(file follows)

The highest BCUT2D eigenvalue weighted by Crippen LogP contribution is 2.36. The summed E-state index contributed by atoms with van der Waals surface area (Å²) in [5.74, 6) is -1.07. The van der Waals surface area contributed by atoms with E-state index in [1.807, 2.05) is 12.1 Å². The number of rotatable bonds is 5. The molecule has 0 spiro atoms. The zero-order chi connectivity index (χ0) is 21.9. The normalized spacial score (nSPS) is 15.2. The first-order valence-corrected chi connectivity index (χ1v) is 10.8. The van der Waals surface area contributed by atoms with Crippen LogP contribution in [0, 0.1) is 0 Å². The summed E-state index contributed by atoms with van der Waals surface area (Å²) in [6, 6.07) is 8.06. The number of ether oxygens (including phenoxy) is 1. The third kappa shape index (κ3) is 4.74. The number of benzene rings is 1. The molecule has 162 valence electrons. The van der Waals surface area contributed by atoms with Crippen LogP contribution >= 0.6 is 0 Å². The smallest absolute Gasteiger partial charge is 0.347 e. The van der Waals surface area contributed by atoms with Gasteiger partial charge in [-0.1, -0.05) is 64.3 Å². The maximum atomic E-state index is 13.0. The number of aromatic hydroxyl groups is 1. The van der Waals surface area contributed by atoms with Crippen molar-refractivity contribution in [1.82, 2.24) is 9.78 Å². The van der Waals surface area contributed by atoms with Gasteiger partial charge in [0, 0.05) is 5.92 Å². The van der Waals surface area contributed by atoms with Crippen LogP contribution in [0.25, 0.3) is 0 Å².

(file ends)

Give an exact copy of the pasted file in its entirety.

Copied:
The highest BCUT2D eigenvalue weighted by Crippen LogP contribution is 2.36. The summed E-state index contributed by atoms with van der Waals surface area (Å²) in [5.74, 6) is -1.07. The van der Waals surface area contributed by atoms with E-state index in [1.807, 2.05) is 12.1 Å². The number of rotatable bonds is 5. The molecule has 0 spiro atoms. The zero-order chi connectivity index (χ0) is 21.9. The normalized spacial score (nSPS) is 15.2. The first-order valence-corrected chi connectivity index (χ1v) is 10.8. The van der Waals surface area contributed by atoms with Crippen LogP contribution in [0, 0.1) is 0 Å². The summed E-state index contributed by atoms with van der Waals surface area (Å²) in [6, 6.07) is 8.06. The number of ether oxygens (including phenoxy) is 1. The third kappa shape index (κ3) is 4.74. The number of benzene rings is 1. The molecule has 162 valence electrons. The van der Waals surface area contributed by atoms with Crippen LogP contribution >= 0.6 is 0 Å². The smallest absolute Gasteiger partial charge is 0.347 e. The van der Waals surface area contributed by atoms with Gasteiger partial charge in [-0.1, -0.05) is 64.3 Å². The maximum atomic E-state index is 13.0. The number of aromatic hydroxyl groups is 1. The van der Waals surface area contributed by atoms with Crippen molar-refractivity contribution in [1.82, 2.24) is 9.78 Å². The van der Waals surface area contributed by atoms with Gasteiger partial charge in [0, 0.05) is 5.92 Å². The van der Waals surface area contributed by atoms with Crippen LogP contribution in [0.25, 0.3) is 0 Å².